Well, I’ve only got one “Third-World Country” visit under my belt, but I can tell you what I saw there.
I spent three months studying in Kenya at the end of 2002. I stayed mostly in Southern Kenya, and all of my studying was done in Maasai land.
The children weren’t usually skin and bones, but the cows were. There was little grass to graze on in some areas where there were tons of cows. Corrugated aluminum housing was “luxury” in that area. I helped some Maasai women get water from both the Athi and the Nolturesh rivers. The water the second time was carried in old Mobil Oil containers, about the size of an antifreeze bottle. Most people living in the area would have liked to visit a national park or reserve, but couldn’t afford the fees. At the time it was just under 80 Kenyan shillings to 1 US dollar. I found a 10 Tanzanian shilling piece there and was told that it was worth about 1 Kenyan shilling. A private school in the second area I stayed at washed all their clothes in the Nolturesh, and then hung them to dry on the fence by the road.
Do you know what “lion-proofing” a goat pen means? I found out it simply means adding about 5 foot tall chain-link fencing all around the wooden fencing so the lions can’t stick their paws in and grab a kid (goat). To hyena-proof, all that needs to be done is bury the fencing a bit. But to leopard proof the pen, you effectively need to put a roof on it, since they are excellent climbers.
In the second area I was in, most medicinal plants were thorny acacia trees and were also used for fencing. The nearest hospital was an hour away by car, and it was filled to the gills. The nearest eye doctor was four hours away by car, in Nairobi.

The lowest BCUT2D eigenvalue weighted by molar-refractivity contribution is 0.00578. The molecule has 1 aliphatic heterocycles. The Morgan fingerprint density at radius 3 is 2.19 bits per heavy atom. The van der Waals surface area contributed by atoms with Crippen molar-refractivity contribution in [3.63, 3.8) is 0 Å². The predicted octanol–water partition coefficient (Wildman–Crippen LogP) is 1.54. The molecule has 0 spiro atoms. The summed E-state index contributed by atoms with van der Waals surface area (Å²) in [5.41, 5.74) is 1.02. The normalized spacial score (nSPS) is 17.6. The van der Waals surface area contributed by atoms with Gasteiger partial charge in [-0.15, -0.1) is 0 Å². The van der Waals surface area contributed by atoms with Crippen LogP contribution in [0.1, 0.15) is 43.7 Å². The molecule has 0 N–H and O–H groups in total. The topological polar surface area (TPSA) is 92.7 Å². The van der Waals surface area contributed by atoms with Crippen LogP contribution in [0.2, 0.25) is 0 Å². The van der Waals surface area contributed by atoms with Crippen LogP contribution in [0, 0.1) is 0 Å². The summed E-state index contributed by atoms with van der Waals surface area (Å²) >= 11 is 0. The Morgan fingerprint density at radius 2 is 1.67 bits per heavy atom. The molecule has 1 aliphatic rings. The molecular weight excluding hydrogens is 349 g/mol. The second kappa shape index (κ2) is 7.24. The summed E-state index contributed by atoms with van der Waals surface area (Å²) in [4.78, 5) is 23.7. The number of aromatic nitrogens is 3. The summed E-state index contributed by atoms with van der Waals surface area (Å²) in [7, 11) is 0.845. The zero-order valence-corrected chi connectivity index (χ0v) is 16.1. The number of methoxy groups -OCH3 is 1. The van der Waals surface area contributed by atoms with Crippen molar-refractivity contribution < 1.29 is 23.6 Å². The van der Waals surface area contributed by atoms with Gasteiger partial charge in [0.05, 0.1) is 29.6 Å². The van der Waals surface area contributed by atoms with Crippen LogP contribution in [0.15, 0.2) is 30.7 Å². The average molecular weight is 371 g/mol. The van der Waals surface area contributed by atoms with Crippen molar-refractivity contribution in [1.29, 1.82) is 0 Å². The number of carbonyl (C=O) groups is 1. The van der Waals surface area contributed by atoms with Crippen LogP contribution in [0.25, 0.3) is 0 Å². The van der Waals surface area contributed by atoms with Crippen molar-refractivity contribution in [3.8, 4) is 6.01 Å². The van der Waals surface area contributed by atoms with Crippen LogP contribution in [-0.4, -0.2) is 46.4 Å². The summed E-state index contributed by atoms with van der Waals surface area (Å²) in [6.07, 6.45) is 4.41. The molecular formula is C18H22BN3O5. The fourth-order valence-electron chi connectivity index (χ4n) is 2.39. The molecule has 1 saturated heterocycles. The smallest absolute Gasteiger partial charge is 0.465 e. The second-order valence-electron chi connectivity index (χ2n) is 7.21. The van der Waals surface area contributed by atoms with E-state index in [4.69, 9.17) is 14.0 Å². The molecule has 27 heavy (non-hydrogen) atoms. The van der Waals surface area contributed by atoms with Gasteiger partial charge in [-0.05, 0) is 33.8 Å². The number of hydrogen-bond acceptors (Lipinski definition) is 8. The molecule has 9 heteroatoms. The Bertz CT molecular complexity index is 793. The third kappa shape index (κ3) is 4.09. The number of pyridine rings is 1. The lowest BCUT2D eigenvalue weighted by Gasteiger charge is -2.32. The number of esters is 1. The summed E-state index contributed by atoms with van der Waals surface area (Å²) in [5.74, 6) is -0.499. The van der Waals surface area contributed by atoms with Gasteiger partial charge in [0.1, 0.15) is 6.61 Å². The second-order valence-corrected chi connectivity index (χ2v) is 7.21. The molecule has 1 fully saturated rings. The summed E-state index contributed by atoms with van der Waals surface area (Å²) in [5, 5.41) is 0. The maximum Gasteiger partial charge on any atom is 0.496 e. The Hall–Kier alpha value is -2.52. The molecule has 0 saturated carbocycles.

But in Nairobi, there was a mall called the Serit Center that would not been out of place in most American cities. While on break from my studies, I saw “Bourne Identity” there. I visited a house that I would not mind having here, and a coffee shop that I would love to go back to. Also on break, I visited Lake Baringo’s Island Camp, a lovely tented camp owned by an English woman. As a friend on the same break trip put it, “Yeah, it was a tent. But calling it a tent is like calling the Mona Lisa a painting.” Technically true, but not even close to conveying the reality of tiled bathroom additions to each tent and tea and biscuts (cookies) served to your door at any time in the morning you wanted them.
Corruption ran/runs rampent in the Kenyan government. I was lucky enough to be there during an election cycle, and not just any election cycle. I got to watch as Daniel Moi, the Kenyan leader of 26 years, was being forced to step down due to laws imposing term limits on Kenyan presidents. The Kenyan people eventually rejected his hand-picked successor and voted in a man he had thrown in jail many years before. (The elections were suposed to occur while I was there, but occured the next March.) So maybe there is hope that the corruption can eventually be cleaned out. But it is going to take a very long while if it does happen.
Most people I met in Kenya lived in what Americans would call dismal conditions. But there did seem to be people who lived very well, even by our standards. So it’s hard to say. Kenya (Nairobi) is home to the largest slum in East Africa, as I understand it. Unfortunately, I don’t recall the name, just that it starts with an “M”. It’s also home to the Serit Center and some of the nicest housing I’ve ever been in.
I don’t know if that helps you or not. Just some food for thought.